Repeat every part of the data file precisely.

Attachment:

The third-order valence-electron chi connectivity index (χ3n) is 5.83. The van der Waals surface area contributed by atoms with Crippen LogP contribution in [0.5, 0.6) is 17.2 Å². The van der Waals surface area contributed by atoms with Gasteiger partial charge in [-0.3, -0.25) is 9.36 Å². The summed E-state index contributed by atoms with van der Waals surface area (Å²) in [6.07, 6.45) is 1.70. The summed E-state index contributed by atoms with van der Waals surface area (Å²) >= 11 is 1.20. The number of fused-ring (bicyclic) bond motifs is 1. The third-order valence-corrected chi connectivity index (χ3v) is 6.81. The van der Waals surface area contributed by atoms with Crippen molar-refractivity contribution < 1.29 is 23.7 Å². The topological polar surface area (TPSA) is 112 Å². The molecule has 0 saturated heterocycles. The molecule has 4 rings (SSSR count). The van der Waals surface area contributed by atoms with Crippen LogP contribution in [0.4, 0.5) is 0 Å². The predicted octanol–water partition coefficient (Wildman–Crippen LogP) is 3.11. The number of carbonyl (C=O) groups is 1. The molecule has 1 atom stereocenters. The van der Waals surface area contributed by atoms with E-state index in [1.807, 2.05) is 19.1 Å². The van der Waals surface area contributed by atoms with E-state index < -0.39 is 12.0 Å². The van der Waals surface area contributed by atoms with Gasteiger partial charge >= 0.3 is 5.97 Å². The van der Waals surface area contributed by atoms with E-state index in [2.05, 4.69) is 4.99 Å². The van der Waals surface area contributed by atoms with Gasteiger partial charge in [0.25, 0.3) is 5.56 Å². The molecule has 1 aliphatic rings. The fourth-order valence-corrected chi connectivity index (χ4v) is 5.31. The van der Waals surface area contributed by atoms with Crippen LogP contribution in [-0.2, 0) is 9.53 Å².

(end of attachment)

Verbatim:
The third-order valence-electron chi connectivity index (χ3n) is 5.83. The van der Waals surface area contributed by atoms with Crippen LogP contribution in [0.5, 0.6) is 17.2 Å². The van der Waals surface area contributed by atoms with Gasteiger partial charge in [-0.3, -0.25) is 9.36 Å². The summed E-state index contributed by atoms with van der Waals surface area (Å²) in [6.07, 6.45) is 1.70. The summed E-state index contributed by atoms with van der Waals surface area (Å²) >= 11 is 1.20. The number of fused-ring (bicyclic) bond motifs is 1. The third-order valence-corrected chi connectivity index (χ3v) is 6.81. The van der Waals surface area contributed by atoms with Crippen molar-refractivity contribution < 1.29 is 23.7 Å². The topological polar surface area (TPSA) is 112 Å². The molecule has 0 saturated heterocycles. The molecule has 4 rings (SSSR count). The van der Waals surface area contributed by atoms with Crippen LogP contribution in [0.4, 0.5) is 0 Å². The predicted octanol–water partition coefficient (Wildman–Crippen LogP) is 3.11. The number of carbonyl (C=O) groups is 1. The molecule has 1 atom stereocenters. The van der Waals surface area contributed by atoms with E-state index in [1.807, 2.05) is 19.1 Å². The van der Waals surface area contributed by atoms with E-state index < -0.39 is 12.0 Å². The van der Waals surface area contributed by atoms with Gasteiger partial charge >= 0.3 is 5.97 Å². The van der Waals surface area contributed by atoms with E-state index in [2.05, 4.69) is 4.99 Å². The van der Waals surface area contributed by atoms with Gasteiger partial charge in [0.25, 0.3) is 5.56 Å². The molecule has 1 aliphatic rings. The fourth-order valence-corrected chi connectivity index (χ4v) is 5.31. The van der Waals surface area contributed by atoms with Crippen LogP contribution in [-0.2, 0) is 9.53 Å².